Anonymous
Anonymous asked in Arts & HumanitiesBooks & Authors · 2 months ago

If you published an autobiography  containing serious allegations about people in your past, could they sue U even if U changed their names?

11 Answers

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  • 2 months ago

    Not if you changed their names.  

  • Ludwig
    Lv 7
    2 months ago

    They could try, they might even have some success.

  • ?
    Lv 7
    2 months ago

    I think it depends how obvious you make it.

    If in real life , you allege John Smith embezzled £50k from the Bank of Scotland

     and you write Ron Smythe stole £60k from the Royal Bank of Scotland, I think they could still sue. 

  • ?
    Lv 7
    2 months ago

    Let's start with the basics that if you change the name of a person, you are not longer writing an autobiography. At best, it is a memoir and more likely a work of fiction.

    Anyone can attempt to sue anyone else for liable and or slander.  Whether or not a case goes to trial or the person wins the case would depend on many factors. 

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  • Marli
    Lv 7
    2 months ago

    You are publishing the story of your life. Anyone who knows you or knows your past will be acquainted with someone you have written about in your autobiography. Perhaps they might not know the nasty person personally, but you may have mentioned him/her by his/her real name.

    So I would not write down anything [bold print and underline "anything"] that could identify that person, and I would pay a libel lawyer or an editor that deals with biographical books to read your manuscript and point out what could get you sued.

  • 2 months ago

    I participated in a graduate seminar about this and still remember the basics. The law (this is US law) has not changed in the intervening years.

    If you portray real individuals in a negative way, you not only need to change the name but make them unidentifiable. Name change alone is not enough.

    The test of whether you've done that well enough is whether the people who know you, or who know that person about whom you write the allegations, or who *are* that person, recognize who it is.

     If your absolutely truthful story leads to monetary loss for the person people recognized despite the name change, they can sue you and win.

  • 2 months ago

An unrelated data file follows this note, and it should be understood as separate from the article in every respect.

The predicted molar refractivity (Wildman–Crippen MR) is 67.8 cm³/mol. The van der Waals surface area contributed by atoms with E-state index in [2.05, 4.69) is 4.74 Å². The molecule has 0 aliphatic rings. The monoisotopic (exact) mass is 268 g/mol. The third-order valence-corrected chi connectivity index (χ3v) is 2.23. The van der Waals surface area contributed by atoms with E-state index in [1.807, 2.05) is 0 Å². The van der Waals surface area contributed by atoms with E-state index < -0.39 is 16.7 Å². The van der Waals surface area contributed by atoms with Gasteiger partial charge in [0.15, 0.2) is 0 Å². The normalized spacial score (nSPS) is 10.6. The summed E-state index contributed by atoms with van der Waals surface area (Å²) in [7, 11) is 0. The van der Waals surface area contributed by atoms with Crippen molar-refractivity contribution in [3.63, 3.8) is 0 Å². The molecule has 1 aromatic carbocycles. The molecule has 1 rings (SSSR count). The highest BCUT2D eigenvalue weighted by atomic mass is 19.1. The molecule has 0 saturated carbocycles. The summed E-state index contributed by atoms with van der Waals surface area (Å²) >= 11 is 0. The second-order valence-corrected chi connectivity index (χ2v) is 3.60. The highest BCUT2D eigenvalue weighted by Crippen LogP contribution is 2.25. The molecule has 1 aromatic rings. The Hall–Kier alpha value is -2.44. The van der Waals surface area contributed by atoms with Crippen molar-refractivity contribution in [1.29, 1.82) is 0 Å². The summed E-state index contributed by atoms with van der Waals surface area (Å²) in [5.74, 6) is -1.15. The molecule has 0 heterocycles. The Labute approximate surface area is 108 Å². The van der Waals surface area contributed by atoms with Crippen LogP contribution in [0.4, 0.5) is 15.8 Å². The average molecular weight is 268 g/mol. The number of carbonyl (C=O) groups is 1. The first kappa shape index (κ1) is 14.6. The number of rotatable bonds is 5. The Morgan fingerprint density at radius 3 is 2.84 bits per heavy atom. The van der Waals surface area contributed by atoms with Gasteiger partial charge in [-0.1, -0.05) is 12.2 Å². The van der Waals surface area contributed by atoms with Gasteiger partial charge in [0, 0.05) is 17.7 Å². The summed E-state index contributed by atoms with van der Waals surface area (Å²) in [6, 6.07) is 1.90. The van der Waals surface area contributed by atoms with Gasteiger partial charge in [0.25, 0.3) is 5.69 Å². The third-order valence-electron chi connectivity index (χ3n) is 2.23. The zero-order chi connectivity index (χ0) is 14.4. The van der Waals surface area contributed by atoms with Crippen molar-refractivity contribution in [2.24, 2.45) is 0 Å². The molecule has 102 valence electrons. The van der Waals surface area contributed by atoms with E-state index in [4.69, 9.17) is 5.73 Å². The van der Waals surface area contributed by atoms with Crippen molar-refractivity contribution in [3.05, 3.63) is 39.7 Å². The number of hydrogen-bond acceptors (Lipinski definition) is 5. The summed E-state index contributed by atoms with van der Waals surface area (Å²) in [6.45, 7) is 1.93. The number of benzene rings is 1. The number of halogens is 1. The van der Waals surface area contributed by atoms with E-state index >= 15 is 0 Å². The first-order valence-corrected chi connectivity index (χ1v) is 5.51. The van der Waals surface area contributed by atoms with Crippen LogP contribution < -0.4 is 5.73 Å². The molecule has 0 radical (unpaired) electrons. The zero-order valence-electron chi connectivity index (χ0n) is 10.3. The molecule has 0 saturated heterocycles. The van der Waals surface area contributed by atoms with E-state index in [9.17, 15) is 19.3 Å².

Yes, if there is sufficient peripheral information to allow readers to draw the conclusion.

  • 2 months ago

    Depending on how broken your legal system is, anyone can sue anyone for anything. But if you publish a book that accuses someone of a serious crime, in order to sue you, that person would first have to find out about the book and decide that a person in the book is them. Changing their name probably isn't enough to prevent this. You'd have to change other identifying details as well.

    If the person decided to sue you, they'd have to convince the court that it's reasonable to assume that someone who knows them or knows of them would figure out that the person in the book is them, and would think less of them as a result. (Libel is written statements that harm a person's reputation.) They have to consider that libel cases tend to attract media attention, and so suing you, even if they win, might cause more harm to their reputation than if they'd said nothing. (Google "Streisand Effect" for examples.)

    Truth is not always a defence against libel. In the UK, for instance, the law takes the view that just because something is true, that doesn't mean that the public has a right to know it. Liberace once successfully sued a British newspaper for claiming that he was homosexual.

  • 2 months ago

    Fiction is safer.  I made someone who messed with me publicly over 50 years ago the namesake of a dynasty of cannibals in a science fiction story.

    In an autobiography changing the names is not all that safe, as there are likely to be quite a few people who know you and can figure out the real identity.

  • jehen
    Lv 7
    2 months ago

    Truth is always a defense against libel.  But slinging damaging accusations without sufficient proof will get you in trouble if any reasonable person can connect the character to an actual person.  Changing it from autobiography to fiction or memoir (where truth is not a requirement) and focusing on the effects of the events rather than a basis of accusation may get you off the hook.  

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